Insomnia, disrupted sleep, burnout linked to higher risk of severe COVID-19
Insomnia, disrupted sleep, and daily burnout are linked to a heightened risk of not only becoming infected with the novel coronavirus (COVID-19), but also having more severe disease and a longer recovery period, according to a new international study of healthcare workers published in the journal BMJ Nutrition Prevention & Health.
For the study, researchers drew on the responses to an online survey for healthcare workers repeatedly exposed to patients with COVID-19 infection, such as those working in emergency or intensive care, and so at heightened risk of becoming infected themselves. The survey ran from July 17, 2020 to September 25, 2020 and was open to healthcare workers in the United States, France, Germany, Italy, Spain, and the United Kingdom.
Respondents provided personal details on lifestyle, health, and use of prescription medications and dietary supplements, as well as information on the amount of sleep they got at night and in daytime naps over the preceding year; any sleep problems; burnout from work; and workplace exposure to COVID-19 infection.
More than 2,800 healthcare workers responded, 568 of whom had COVID-19, ascertained either by self-reported diagnostic symptoms or a positive swab test result. Infection severity was defined as very mild, mild, moderate, severe, and critical.
The amount of reported nightly sleep averaged less than seven hours, but more than six hours. The study found that for every one-hour increase in the amount of time spent asleep at night was associated with 12 percent lower odds of becoming infected with COVID-19, according to the study. Additionally, an extra hour acquired in daytime napping was associated with 6 percent higher odds, although this association varied by country.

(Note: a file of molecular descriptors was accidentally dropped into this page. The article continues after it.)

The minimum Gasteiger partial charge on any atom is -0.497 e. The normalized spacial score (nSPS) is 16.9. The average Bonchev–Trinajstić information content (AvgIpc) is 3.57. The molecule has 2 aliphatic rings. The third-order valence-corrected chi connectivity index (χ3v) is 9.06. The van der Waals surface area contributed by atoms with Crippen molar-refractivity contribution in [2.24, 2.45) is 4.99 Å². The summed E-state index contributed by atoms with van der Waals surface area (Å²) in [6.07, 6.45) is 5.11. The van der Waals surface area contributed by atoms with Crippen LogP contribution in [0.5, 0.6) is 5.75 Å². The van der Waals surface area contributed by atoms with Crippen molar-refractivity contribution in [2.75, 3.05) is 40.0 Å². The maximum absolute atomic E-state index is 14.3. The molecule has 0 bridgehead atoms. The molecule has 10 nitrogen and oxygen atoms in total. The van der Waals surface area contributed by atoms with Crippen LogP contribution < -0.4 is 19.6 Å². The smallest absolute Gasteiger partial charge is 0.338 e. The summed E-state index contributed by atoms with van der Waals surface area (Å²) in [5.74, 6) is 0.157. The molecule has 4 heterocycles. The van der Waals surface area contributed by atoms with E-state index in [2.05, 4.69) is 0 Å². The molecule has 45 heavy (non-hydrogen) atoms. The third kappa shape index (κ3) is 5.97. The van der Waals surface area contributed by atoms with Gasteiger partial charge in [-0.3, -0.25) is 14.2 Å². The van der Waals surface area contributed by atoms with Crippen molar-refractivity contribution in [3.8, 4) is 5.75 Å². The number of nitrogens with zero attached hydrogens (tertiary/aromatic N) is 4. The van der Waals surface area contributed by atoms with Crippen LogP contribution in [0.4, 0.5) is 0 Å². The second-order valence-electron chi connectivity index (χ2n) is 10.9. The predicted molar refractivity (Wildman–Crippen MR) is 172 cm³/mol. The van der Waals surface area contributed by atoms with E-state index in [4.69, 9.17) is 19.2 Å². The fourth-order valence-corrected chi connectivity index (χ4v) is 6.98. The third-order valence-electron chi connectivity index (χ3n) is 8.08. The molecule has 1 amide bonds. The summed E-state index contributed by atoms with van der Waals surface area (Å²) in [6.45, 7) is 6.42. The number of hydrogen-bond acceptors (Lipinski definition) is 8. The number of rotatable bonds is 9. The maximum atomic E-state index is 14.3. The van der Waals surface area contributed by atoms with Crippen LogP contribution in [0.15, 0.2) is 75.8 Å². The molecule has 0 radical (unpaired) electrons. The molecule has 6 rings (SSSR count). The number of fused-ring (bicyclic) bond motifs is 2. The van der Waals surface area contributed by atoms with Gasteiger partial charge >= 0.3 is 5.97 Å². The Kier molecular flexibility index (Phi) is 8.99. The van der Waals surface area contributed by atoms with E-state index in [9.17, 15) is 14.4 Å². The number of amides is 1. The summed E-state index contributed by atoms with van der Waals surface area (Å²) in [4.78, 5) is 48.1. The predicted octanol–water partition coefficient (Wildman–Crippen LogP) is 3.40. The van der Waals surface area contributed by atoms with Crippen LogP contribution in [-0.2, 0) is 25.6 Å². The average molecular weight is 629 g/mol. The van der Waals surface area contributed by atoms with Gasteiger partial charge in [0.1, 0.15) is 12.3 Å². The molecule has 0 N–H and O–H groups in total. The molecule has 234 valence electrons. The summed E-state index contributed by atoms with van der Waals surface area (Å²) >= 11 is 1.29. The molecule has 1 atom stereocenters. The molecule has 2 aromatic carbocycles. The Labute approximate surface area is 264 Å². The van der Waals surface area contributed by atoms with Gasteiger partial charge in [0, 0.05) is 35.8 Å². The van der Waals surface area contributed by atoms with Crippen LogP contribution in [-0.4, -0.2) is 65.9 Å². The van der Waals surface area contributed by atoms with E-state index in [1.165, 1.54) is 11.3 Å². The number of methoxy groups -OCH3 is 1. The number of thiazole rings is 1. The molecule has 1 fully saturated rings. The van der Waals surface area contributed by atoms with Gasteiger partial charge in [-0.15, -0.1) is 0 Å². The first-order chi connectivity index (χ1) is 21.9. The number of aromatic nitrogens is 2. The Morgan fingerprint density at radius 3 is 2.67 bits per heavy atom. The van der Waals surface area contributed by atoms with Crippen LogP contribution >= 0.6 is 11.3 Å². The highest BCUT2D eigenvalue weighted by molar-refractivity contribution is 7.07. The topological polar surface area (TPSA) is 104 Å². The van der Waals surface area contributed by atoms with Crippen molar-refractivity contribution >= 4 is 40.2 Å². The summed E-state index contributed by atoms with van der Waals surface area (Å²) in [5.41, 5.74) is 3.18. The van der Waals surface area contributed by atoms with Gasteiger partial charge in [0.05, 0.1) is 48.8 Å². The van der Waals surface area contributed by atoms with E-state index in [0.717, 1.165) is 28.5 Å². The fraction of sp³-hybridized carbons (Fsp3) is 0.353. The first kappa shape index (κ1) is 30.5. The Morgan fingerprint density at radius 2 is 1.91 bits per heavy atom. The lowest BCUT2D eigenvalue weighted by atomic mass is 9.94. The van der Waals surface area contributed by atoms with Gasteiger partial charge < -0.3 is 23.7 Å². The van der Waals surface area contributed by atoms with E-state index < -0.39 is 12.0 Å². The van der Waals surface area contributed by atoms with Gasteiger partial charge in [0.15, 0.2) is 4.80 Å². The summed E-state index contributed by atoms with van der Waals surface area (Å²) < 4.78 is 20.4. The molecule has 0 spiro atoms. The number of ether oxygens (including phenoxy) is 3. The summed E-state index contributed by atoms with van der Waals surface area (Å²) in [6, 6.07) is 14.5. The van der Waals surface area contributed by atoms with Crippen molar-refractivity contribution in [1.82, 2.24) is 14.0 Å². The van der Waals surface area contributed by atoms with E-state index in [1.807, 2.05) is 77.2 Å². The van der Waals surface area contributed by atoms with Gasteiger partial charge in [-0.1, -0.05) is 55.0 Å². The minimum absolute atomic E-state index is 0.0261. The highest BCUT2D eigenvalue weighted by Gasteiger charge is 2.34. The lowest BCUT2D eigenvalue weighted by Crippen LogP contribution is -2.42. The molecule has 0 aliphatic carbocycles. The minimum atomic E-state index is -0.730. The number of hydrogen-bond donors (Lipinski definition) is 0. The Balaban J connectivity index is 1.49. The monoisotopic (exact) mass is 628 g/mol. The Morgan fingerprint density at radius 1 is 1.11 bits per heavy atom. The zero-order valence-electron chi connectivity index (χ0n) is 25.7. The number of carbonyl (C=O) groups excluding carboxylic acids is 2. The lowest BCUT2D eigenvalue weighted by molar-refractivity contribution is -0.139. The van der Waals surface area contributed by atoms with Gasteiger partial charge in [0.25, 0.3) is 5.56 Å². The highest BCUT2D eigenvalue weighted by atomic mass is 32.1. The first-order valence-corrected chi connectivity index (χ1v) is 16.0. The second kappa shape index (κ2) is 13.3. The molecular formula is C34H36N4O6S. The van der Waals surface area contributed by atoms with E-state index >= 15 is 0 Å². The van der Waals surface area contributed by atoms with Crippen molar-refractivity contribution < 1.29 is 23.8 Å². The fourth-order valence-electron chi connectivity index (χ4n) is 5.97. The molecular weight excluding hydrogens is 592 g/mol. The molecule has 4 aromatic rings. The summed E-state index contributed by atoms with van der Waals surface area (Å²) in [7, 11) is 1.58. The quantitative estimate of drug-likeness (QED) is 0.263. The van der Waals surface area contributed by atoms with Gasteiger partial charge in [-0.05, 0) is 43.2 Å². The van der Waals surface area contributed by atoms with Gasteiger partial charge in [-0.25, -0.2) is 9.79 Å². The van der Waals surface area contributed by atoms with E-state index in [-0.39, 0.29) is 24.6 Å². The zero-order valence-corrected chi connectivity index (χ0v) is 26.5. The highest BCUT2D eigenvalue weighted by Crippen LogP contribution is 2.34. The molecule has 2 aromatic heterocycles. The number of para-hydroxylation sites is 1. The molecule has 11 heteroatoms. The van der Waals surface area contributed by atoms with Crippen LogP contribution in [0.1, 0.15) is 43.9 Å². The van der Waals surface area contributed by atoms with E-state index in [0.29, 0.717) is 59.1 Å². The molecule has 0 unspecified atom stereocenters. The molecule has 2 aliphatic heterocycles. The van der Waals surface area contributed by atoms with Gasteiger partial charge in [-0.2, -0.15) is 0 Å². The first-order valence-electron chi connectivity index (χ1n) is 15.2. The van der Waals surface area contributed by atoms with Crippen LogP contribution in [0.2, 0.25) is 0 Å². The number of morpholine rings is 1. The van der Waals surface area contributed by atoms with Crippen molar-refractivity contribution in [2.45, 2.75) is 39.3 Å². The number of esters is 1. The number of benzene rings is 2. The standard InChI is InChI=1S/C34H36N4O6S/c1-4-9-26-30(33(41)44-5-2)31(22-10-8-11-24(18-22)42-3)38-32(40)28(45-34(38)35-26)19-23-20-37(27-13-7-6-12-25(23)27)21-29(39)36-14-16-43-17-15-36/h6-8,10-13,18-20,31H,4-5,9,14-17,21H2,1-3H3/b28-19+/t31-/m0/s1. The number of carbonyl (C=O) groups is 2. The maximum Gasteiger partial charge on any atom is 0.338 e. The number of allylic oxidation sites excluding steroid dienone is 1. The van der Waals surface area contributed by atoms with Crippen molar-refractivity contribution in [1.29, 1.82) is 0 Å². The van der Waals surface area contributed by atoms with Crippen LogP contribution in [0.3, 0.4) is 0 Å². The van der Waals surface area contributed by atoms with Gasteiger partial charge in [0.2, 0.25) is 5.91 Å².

Around 24 percent of those with COVID-19 reported difficulties sleeping at night compared with around 21 percent of those without the infection. Further, 5 percent of those with COVID-19 said they had three or more sleep problems, including difficulties falling asleep, staying asleep, or needing to use sleeping pills on three or more nights of the week, compared with 3 percent of those without the infection.
When compared with those who had no sleep problems, those with three had 88 percent greater odds of COVID-19 infection. Proportionally more of those with COVID-19 reported daily burnout than did those without the infection, 5.5 percent versus 3 percent. When compared with those who didn't report any burnout, those for whom this was a daily occurrence were more than twice as likely to have COVID-19. Similarly, these respondents were also around three times as likely to say that their infection was severe and that they needed a longer recovery period. These findings held true, irrespective of the frequency of COVID-19 workplace exposure, the researchers said.
This is an observational study, and as such, can't establish cause. The researchers acknowledged several limitations to their study. These include subjective assessment of exposure levels, sleep issues, and infection severity, all of which may have been incorrectly remembered. Additionally, the sample included only cases of very mild to moderately severe COVID-19.
"The mechanism underlying these associations remains unclear,” the researchers said in the study, “but it has been hypothesized that lack of sleep and sleep disorders may adversely influence the immune system by increasing proinflammatory cytokines and histamines.”
Previous studies linking burnout to a heightened risk of colds and flu as well as long term conditions, such as diabetes, cardiovascular disease, musculoskeletal disease and death from all causes, the researchers said.
"We found that lack of sleep at night, severe sleep problems and high level of burnout may be risk factors for COVID-19 in frontline [healthcare workers],” the researchers said in a statement. “Our results highlight the importance of healthcare professionals' wellbeing during the pandemic."